1G – Medical Ultrasound Transducers

Title1G - Medical Ultrasound Transducers
InstructorDavid Mills and Scott Smith, GE Global Research
Overview of topics covered

  • Medical ultrasound imaging principles

  • Array types: determined by the needs & constraints of the clinical applications

  • Transducer design methods and models: fundamentals, equivalent circuits, finite elements, acoustic field models

  • Advanced arrays: multi-row, 2D, catheters, MUTs

  • Materials, fabrication, characterization and testing

TimeMonday, October 22
AbstractUltrasound has become the most commonly performed medical imaging procedure in the world because it provides real-time imaging with high clinical value while being portable, non-ionizing and inexpensive. This course will provide an introductory survey of ultrasound imaging focused on the design, fabrication, and testing of medical ultrasound transducers. Starting from an overview of the basic types of phased-array transducers (linear, convex, sector), we will show how the probe’s design is derived from its target application. We will describe how engineering tools, like equivalent-circuit, finite-element, and acoustic field models, can be used to predict transducer performance accurately, and then to optimize the design. A discussion of the structure of an ultrasound probe will lead to a survey of the different types of materials used in probes and their critical properties. Typical fabrication processes will be reviewed and common problems in probe manufacturing will be summarized. Methods for evaluating completed transducers will be described. The course will include recent developments in probe technology, including single crystal piezoelectrics, cMUT transducers, catheters, 2D arrays, and electronics in probes, and will address some of the perfourse rmance advantages and fabrication difficulties associated with them.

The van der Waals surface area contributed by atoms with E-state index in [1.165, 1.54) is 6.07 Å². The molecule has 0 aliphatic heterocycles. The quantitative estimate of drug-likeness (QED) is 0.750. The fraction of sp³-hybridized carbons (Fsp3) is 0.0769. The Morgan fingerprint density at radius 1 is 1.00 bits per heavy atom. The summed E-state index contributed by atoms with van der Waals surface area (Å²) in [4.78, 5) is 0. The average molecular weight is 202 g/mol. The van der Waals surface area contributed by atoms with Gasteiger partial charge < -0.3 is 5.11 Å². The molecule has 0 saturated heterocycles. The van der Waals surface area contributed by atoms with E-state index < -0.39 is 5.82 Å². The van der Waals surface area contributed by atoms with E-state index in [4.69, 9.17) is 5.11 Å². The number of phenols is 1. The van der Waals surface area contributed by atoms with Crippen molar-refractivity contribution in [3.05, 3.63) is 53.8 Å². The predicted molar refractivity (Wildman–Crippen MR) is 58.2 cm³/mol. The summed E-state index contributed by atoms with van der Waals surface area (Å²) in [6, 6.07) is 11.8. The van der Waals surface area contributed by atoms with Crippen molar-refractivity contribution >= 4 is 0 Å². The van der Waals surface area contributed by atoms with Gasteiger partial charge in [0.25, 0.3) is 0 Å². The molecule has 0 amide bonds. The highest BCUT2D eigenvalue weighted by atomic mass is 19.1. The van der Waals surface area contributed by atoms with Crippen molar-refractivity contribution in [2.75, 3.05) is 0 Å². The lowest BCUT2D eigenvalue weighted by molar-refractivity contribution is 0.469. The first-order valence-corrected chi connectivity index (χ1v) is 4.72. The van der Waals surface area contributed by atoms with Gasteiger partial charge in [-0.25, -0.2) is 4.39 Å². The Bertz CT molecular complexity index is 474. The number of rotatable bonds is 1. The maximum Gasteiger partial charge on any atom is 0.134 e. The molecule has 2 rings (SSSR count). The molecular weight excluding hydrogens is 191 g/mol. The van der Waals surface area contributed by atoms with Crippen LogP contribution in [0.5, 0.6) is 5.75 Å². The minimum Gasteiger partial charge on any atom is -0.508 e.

Short CV of Instructor David M. Mills is a senior engineer with GE Global Research. He earned a B.S. degree in engineering from LeTourneau University, Longview, TX and a Ph.D. degree in biomedical engineering from Duke University, Durham, NC. In 2000, he joined GE as an ultrasound probes engineer, designing medical ultrasound transducers using PZFlex simulations for both piezoelectric and cMUT based transducers. Another research interest is in new clinical applications for ultrasound that are enabled by real-time 3D ultrasound imaging, visualization algorithms, and customized user interfaces. Dr. Mills has 25 issued patents and has authored more than 10 external publications. He is a member of the IEEE.

Scott Smith is a physicist with GE Global Research. He earned B.S. and Ph.D. degrees in physics from the University of Rochester and the University of Pennsylvania respectively. Joining GE in 1976, he developed phased array probes for medical ultrasound. More recently, he led projects on adaptive acoustics and novel probe materials and fabrication methods. Dr. Smith has over 50 issued patents and over 40 refereed publications. He is a member of the American Physical Society and an IEEE Fellow where he serves as an Associate Editor for the Transactions on UFFC and will be General Co-Chair of the 2020 Ultrasonics Symposium.